PHOENIX — About 10 hours after the massacre that claimed the lives of his grandchildren, Kenneth Miller drove his ATV through the northern Mexico wilderness in a frantic search for one last missing relative — a 9-year-old girl who had gone in search of help.

Following a path off the dirt roadway where three vehicles had been hit with a barrage of gunfire, Miller and fellow searchers found small footprints in the sand — one foot bare, the other with a shoe on it. They followed the tracks for miles, at times losing the trail on harder rock, then picking it back up again in softer soil.

Then, through the darkness, Miller saw her. McKenzie was alive.

“I ran out and grabbed that little girl and just hugged her,” Miller recalled. “I said, ‘It’s your Uncle Kenny.’ The first thing she said was, ‘We’ve got to go back and get the others.’”

The search ended a day of wrenching trauma for Miller, who earlier that morning had found the burned remains of his daughter-in-law and four of his grandchildren in their bullet-riddled vehicle. In the northern Mexico community of fundamentalist Mormons, where large families are the norm, it was children — including some less than a year old — who faced the brunt of the carnage.

In the days since, as they undergo hospital treatment here in Arizona, the children have also become the face of the community’s bond and resilience as the once-tranquil enclave grapples with the fallout from Monday’s attack.

Mckenzie Langford, 9, and her sister, Kylie, 14, who was shot in the foot, were released from a hospital in Tucson on Wednesday and were being taken to Mexico for the funeral of their mother and siblings on Thursday, said Leah Staddon, a family member.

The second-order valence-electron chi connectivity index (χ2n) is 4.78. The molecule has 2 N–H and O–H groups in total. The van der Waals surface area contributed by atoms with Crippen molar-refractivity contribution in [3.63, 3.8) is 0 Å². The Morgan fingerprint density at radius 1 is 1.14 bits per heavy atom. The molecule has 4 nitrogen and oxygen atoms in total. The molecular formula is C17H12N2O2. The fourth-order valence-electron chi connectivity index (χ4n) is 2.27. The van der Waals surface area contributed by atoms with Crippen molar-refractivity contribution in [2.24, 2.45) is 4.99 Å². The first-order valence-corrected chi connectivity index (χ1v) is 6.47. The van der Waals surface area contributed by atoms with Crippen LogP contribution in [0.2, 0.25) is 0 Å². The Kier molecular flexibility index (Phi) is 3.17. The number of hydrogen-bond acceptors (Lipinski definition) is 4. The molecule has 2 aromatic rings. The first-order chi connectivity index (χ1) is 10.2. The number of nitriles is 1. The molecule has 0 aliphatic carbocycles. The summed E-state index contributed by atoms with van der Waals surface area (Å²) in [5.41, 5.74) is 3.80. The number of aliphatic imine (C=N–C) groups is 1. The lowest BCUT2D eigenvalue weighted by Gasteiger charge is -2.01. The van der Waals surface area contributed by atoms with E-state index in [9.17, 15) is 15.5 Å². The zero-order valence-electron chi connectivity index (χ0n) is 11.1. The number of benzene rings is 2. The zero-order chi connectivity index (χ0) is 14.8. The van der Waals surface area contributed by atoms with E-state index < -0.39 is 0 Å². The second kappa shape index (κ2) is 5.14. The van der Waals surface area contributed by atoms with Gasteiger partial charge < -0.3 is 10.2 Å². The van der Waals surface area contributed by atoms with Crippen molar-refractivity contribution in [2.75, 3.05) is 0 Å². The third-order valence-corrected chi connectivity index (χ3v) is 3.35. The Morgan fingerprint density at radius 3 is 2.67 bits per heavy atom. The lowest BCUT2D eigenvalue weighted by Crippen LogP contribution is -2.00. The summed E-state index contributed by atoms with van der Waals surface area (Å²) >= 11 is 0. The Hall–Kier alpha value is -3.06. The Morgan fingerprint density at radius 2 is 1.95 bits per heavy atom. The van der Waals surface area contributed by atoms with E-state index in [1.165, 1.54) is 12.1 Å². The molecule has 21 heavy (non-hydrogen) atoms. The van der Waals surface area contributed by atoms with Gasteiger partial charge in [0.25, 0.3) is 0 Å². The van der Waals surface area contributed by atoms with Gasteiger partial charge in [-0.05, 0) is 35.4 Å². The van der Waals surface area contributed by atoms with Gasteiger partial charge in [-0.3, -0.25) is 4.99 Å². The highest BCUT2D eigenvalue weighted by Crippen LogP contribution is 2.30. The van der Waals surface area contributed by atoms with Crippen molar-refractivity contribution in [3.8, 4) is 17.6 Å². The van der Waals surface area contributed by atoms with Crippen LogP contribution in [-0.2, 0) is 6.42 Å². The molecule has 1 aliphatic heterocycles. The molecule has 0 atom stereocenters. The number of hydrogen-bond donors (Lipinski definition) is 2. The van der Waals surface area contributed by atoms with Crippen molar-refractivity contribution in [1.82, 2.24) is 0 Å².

They would be returning to a conservative Mormon community that some family members who were raised there described as an idyllic place to grow up.

Children often roam free, they said, learning how to fish and hunt and garden. Some go to local public schools, while others are home-schooled. For fun, they ride horses or ATVs and, like young people the world over, have time for video games and time on the internet that their parents try to regulate.

“It used to be a very peaceful place,” said Staddon, who grew up in the community of La Mora, Sonora, where most of those involved in the attack came from. She now lives outside Phoenix with her husband and five children. “But we knew something was changing,” she said. “It was impossible to ignore the increasing violence around us.”

The morning of the tragedy began with a three-car caravan journeying along a dirt road that members of the Mormon communities had used for decades. Three mothers drove, with a total of 14 children along for the trip.

But reports began coming in that something had gone wrong. Kenneth Miller and the others drove out to find out what happened. They first came upon a vehicle that had been driven by his daughter-in-law, Rhonita Miller, 30, with four of her children inside. Their remains, he said, were charred to the point of being unrecognizable.

Family members identified the children who died there as Howard, 12; Krystal, 10; and 8-month old twins, Titus and Tiana.


Rhonita Miller, who split her time between the northern Mexico community and North Dakota, had three other children who had stayed home with her father-in-law and the rest of the family. Her husband, Howard Miller, has since flown in from North Dakota, but family members said the children hadn’t yet grasped the news of what had happened.

“It’s all a nightmare,” Kenneth Miller said.

After finding the shell of the burned-out SUV, Kenneth Miller said, the family worried about what had happened with the other two vehicles, which had been traveling farther ahead. It had been hours since they left, no one had heard from them, and evening was approaching.